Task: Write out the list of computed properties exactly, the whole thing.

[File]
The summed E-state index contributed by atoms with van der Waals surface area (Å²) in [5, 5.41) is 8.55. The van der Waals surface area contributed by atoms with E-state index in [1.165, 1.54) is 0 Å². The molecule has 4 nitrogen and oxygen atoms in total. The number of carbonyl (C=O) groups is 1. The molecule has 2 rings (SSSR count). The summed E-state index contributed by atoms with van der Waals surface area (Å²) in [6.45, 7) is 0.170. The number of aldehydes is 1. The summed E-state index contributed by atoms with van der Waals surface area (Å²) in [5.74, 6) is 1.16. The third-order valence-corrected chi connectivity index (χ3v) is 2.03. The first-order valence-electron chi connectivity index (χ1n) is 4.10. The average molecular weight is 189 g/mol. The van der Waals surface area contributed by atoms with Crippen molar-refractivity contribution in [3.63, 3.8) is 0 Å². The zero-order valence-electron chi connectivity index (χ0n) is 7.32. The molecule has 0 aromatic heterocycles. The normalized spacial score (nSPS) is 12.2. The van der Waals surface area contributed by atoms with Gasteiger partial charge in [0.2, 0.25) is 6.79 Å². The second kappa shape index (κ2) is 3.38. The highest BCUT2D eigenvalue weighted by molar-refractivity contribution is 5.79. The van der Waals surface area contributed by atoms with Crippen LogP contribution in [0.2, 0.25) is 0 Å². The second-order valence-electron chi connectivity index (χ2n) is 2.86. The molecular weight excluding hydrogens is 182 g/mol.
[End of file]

The summed E-state index contributed by atoms with van der Waals surface area (Å²) in [5, 5.41) is 8.55. The van der Waals surface area contributed by atoms with E-state index in [1.165, 1.54) is 0 Å². The molecule has 4 nitrogen and oxygen atoms in total. The number of carbonyl (C=O) groups is 1. The molecule has 2 rings (SSSR count). The summed E-state index contributed by atoms with van der Waals surface area (Å²) in [6.45, 7) is 0.170. The number of aldehydes is 1. The summed E-state index contributed by atoms with van der Waals surface area (Å²) in [5.74, 6) is 1.16. The third-order valence-corrected chi connectivity index (χ3v) is 2.03. The first-order valence-electron chi connectivity index (χ1n) is 4.10. The average molecular weight is 189 g/mol. The van der Waals surface area contributed by atoms with Crippen molar-refractivity contribution in [3.63, 3.8) is 0 Å². The zero-order valence-electron chi connectivity index (χ0n) is 7.32. The molecule has 0 aromatic heterocycles. The normalized spacial score (nSPS) is 12.2. The van der Waals surface area contributed by atoms with Gasteiger partial charge in [0.2, 0.25) is 6.79 Å². The second kappa shape index (κ2) is 3.38. The highest BCUT2D eigenvalue weighted by molar-refractivity contribution is 5.79. The van der Waals surface area contributed by atoms with Crippen LogP contribution in [0.2, 0.25) is 0 Å². The second-order valence-electron chi connectivity index (χ2n) is 2.86. The molecular weight excluding hydrogens is 182 g/mol.